The nature and extent of coercion or duress used by one parent in obtaining an agreement regarding legal decision-making or parenting time. The court may consider whether your spouse offered to pay you more money if you gave more parenting time, or whether you offered to accept less money in exchange for more parenting time. This type of economic coercion is not permitted in determining the best interest of the minor child.

Completion of the parenting information program. Each parent must complete an educational program that educates parents on the impact of divorce on adults and children. The superior court in your county will have a list of available programs. In some counties the program may be offered in-person and on-line.

False reports of child abuse. Reporting a false case of child abuse against the other parent is a factor the court will consider in determining decision-making and parenting time.

The judge in making a final determination will have to make specific findings with respect to each factor. According, it is important to discuss each of the above factors in detail with your lawyer.

About the Authors:

Marlene Pontrelli is a Member in our Phoenix office. Marlene is a certified specialist in family law. Her practice focuses on all aspects of family law including dissolution, post-dissolution, paternity, child custody and child support matters. She is admitted to practice in California and Arizona. She is a member of the State Bar’s Family Law Practice and Procedure Committee and is a judge pro tem for the Superior Court of Maricopa County in family law. She has extensive trial and appellate experience including appearing before the Arizona Court of Appeals, Arizona Supreme Court and Ninth Circuit Court of Appeals.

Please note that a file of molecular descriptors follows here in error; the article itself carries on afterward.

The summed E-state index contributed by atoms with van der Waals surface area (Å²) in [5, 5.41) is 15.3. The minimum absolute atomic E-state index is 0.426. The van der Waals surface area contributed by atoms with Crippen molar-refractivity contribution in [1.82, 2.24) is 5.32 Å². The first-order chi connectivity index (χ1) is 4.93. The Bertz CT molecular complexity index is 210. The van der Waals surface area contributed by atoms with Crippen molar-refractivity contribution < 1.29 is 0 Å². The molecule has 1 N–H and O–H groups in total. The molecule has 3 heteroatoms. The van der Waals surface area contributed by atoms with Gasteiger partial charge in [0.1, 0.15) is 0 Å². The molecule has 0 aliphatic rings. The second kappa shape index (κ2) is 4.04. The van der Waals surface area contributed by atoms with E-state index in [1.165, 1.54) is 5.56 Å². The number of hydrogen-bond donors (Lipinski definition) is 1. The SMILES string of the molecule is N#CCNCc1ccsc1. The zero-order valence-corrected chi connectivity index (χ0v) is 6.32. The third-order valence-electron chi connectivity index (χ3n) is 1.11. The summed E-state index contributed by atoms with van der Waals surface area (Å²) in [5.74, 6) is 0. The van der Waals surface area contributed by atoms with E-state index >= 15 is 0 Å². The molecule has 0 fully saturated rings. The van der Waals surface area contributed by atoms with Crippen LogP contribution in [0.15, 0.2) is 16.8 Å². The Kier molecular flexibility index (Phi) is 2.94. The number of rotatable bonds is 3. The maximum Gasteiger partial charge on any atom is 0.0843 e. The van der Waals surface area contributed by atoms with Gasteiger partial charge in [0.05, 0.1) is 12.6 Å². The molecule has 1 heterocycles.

Ms. Pontrelli has written several books, including as a co-author of the Divorce in Arizona book. She is a frequent lecturer in the area of family law and has conducted workshops throughout the country. Ms. Pontrelli is also an adjunct professor at The Sandra Day O’Connor School of Law at Arizona State University, where she teaches the family law class. Marlene may be reached in our Phoenix office at 602-285-5081.

Bob Schwartz is a Member in our Phoenix office. Bob has been practicing law for over 40 years, specializing in family law. He is a member of the American, Arizona and Maricopa County Bar Associations. He is admitted to practice in the federal courts of New York, Arizona, Ninth Circuit Court of Appeals, and the U.S. Supreme Court. Mr. Schwartz is a fellow of the American Academy of Matrimonial Lawyers and past president of the Arizona chapter. He serves as a judge pro tem for the Superior Court of Maricopa County in family court matters. He is a certified family law specialist by the State Bar of Arizona; is a frequent lecturer on family law and related matters; and, former member of the State Bar Family Law Advisory Commission. Mr. Schwartz has tried numerous complex business valuation cases as well as complex custody cases. He has testified as an expert in family law matters. Bob co-authored the Divorce in Arizona book. He may be reached in our Phoenix office at 602-285-5020.